The early mornings along the coast of the southern Fleurieu Peninsula over the summer-holidays were often quite colourful. It’s was very picturesque and uplifting. An example of an early morning at Petrel Cove during the recent heat wave over the Australia Day weekend:
By Thursday the cold south westerly and easterly winds that had been blowing for the past week had dropped away. By the late afternoon on Thursday it was very still and warm. There was cloud cover and soft light, the tide was very low, and there were no small flies. These were lovely conditions for both a late afternoon walk with Maleko and for me to do a bit of scoping about this place.
I went back on Friday afternoon at the same time of the day to this particular spot with a film camera and tripod. The weather conditions were very similar but I was dismayed to discover that the tide was much higher, and that it was impossible to gain access to this gap in the rocks. Continue reading “photographer”
We hadn’t explored this part of Waitpinga for a couple of years. The last times was when Suzanne had walked some of these back country roads in the first year of walking the Heysen Trail. We were fortunate weather wise as the cold wind had dropped, and though rain from the south west was threatening, there was some late afternoon sunshine. It was a very pleasant and enjoyable hour of walking.
We all went for a walk at Currency Creek on the previous long weekend–Adelaide Cup Day. I hadn’t been there for ages–several years in fact. The photography that I did then was rather disappointing, and I hadn’t been all that keen on returning. This was a family outing:
On previous visits we have had the place to ourselves. Not this time. It was packed. People were camping in the picnic ground that is opposite the historic Kingsbrook estate. There are now a lot more people touring around and visiting the Fleurieu Peninsula these days.
Whilst Suzanne walked Ari and Kayla Heather Petty, Maleko and I went on a photowalk along the foot of the cliffs east of Kings Beach yesterday afternoon. We were photographing for about 3-4 hours in the warm autumn weather:
Whilst the Sturt St townhouse in Adelaide is on the market and the various offers are being assessed, I’m down at Victor Harbor keeping the standard poodles out of the way for the open inspections and beginning the adjustment to living on the coast.
I’m using the time away from Adelaide to start to centre some of my poodle walk snaps made in, and around, the Fleurieu Peninsula coastline into some kind of project. A low key or modest one.
The weather on the coast has been overcast and showery with strong south westerly winds, and we’ve usually ended up getting wet in the morning and the evening whilst returning to the car or house from the beach from the rain. It’s wet shoes, damp clothes and wet dogs. Continue reading “summer rains”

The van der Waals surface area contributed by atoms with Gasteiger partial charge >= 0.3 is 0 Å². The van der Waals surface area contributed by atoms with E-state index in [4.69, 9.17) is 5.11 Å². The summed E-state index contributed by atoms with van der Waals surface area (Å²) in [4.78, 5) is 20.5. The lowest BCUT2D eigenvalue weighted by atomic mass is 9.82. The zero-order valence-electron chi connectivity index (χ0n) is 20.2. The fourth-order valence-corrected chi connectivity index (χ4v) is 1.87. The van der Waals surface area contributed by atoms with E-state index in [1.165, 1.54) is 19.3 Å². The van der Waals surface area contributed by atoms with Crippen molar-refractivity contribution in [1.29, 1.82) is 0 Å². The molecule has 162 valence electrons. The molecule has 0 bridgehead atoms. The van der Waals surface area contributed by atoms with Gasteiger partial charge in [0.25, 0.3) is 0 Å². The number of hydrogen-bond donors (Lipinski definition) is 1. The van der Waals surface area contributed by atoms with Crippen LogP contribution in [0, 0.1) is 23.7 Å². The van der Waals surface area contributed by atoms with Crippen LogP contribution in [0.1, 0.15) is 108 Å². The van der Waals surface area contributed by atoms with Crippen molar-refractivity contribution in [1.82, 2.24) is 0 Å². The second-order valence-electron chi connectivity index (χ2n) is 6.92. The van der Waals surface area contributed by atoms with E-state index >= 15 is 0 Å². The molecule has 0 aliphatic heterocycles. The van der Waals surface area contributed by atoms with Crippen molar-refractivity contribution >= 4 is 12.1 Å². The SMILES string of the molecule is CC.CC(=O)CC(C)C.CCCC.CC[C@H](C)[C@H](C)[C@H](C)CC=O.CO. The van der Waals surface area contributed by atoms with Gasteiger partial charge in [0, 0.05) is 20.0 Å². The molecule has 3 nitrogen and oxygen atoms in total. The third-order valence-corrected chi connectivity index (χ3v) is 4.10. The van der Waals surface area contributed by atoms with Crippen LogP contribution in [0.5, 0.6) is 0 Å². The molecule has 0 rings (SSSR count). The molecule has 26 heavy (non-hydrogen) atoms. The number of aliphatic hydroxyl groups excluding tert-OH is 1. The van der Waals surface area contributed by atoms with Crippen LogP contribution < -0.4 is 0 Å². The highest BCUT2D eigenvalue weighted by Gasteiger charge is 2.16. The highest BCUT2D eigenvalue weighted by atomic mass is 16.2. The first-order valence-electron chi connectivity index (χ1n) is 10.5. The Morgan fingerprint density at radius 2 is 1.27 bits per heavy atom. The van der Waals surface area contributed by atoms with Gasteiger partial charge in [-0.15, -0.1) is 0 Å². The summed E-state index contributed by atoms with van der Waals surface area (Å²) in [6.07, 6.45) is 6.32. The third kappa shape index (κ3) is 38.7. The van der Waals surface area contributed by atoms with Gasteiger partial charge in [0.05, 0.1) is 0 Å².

The days of living and walking in the CBD of Adelaide are coming to a close. The poodlewalk with Ari last Saturday morning will be one of the last as the townhouse is due to go on the market in mid-January.When it is sold–as we hope–then that will be the end of us living in the CBD.
We now live in the townhouse in order to scrub it up–clean it and paint it –for sale. The cameras, computers and scanners are now at Victor Harbor, which is the southern outer suburban rim of Adelaide. We are about one and half hours travelling time by car from the CBD. The car, rather than walking, will now be our primary mode of transport. There is no public transport from the CBD to the outer suburban coastal rim. Nor will there be. Continue reading “coming to an end”
I’ve been doing some street photography in Adelaide these last few days whilst we are on our poodlewalks. The reason for the change is that the September theme for the 1picady2014 project is street photography. It’s not a style of photography that I usually do so I am being pushed into new territory.
I find it hard to do, especially when Ari is with me. It also takes a lot of time to find a suitable location and the right urban light. I’m not even sure what street photography means these days.
During the high temperatures this summer weekend we have been hanging out at Petrel Cove in the late afternoon. Its western end provides some shade from the heat of the sun, the cove has a sandy beach and it is possible to swim if you are careful of the rips.
It was very busy early this morning. There were families swimming, people fishing, people walking their dogs or walking and DSLR photographers in action taking advantage of the temperate conditions before the hot northerly wind sprang up mid-morning.